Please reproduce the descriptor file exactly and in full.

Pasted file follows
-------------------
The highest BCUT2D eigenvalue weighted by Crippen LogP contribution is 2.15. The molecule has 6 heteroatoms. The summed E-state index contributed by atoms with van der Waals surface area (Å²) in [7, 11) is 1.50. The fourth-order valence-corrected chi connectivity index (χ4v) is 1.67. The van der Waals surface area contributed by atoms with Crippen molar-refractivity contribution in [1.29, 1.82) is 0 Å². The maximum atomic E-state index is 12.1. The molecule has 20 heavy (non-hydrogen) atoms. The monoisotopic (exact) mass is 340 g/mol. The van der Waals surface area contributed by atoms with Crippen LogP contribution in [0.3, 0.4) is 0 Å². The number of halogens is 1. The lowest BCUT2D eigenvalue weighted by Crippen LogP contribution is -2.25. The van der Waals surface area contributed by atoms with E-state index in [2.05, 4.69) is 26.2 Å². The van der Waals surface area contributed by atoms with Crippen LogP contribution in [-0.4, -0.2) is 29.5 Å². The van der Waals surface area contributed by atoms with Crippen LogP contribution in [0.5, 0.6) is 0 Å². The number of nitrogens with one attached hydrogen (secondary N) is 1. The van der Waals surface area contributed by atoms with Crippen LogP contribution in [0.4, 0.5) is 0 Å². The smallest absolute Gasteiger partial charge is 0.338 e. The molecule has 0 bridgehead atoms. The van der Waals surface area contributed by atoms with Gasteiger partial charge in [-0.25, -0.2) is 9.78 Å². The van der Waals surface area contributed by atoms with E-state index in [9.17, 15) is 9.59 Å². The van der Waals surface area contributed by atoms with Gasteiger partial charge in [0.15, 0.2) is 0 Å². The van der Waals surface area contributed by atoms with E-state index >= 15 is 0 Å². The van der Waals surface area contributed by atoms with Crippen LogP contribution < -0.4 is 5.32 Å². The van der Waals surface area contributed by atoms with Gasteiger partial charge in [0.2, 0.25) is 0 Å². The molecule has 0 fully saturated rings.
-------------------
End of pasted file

The highest BCUT2D eigenvalue weighted by Crippen LogP contribution is 2.15. The molecule has 6 heteroatoms. The summed E-state index contributed by atoms with van der Waals surface area (Å²) in [7, 11) is 1.50. The fourth-order valence-corrected chi connectivity index (χ4v) is 1.67. The van der Waals surface area contributed by atoms with Crippen molar-refractivity contribution in [1.29, 1.82) is 0 Å². The maximum atomic E-state index is 12.1. The molecule has 20 heavy (non-hydrogen) atoms. The monoisotopic (exact) mass is 340 g/mol. The van der Waals surface area contributed by atoms with Crippen LogP contribution in [0.3, 0.4) is 0 Å². The number of halogens is 1. The lowest BCUT2D eigenvalue weighted by Crippen LogP contribution is -2.25. The van der Waals surface area contributed by atoms with E-state index in [2.05, 4.69) is 26.2 Å². The van der Waals surface area contributed by atoms with Crippen LogP contribution in [-0.4, -0.2) is 29.5 Å². The van der Waals surface area contributed by atoms with Crippen LogP contribution in [0.5, 0.6) is 0 Å². The number of nitrogens with one attached hydrogen (secondary N) is 1. The van der Waals surface area contributed by atoms with Crippen LogP contribution in [0.4, 0.5) is 0 Å². The smallest absolute Gasteiger partial charge is 0.338 e. The molecule has 0 bridgehead atoms. The van der Waals surface area contributed by atoms with Gasteiger partial charge in [-0.25, -0.2) is 9.78 Å². The van der Waals surface area contributed by atoms with E-state index in [9.17, 15) is 9.59 Å². The van der Waals surface area contributed by atoms with Gasteiger partial charge in [0.15, 0.2) is 0 Å². The van der Waals surface area contributed by atoms with E-state index >= 15 is 0 Å². The van der Waals surface area contributed by atoms with Crippen LogP contribution < -0.4 is 5.32 Å². The van der Waals surface area contributed by atoms with Gasteiger partial charge in [0.2, 0.25) is 0 Å². The molecule has 0 fully saturated rings.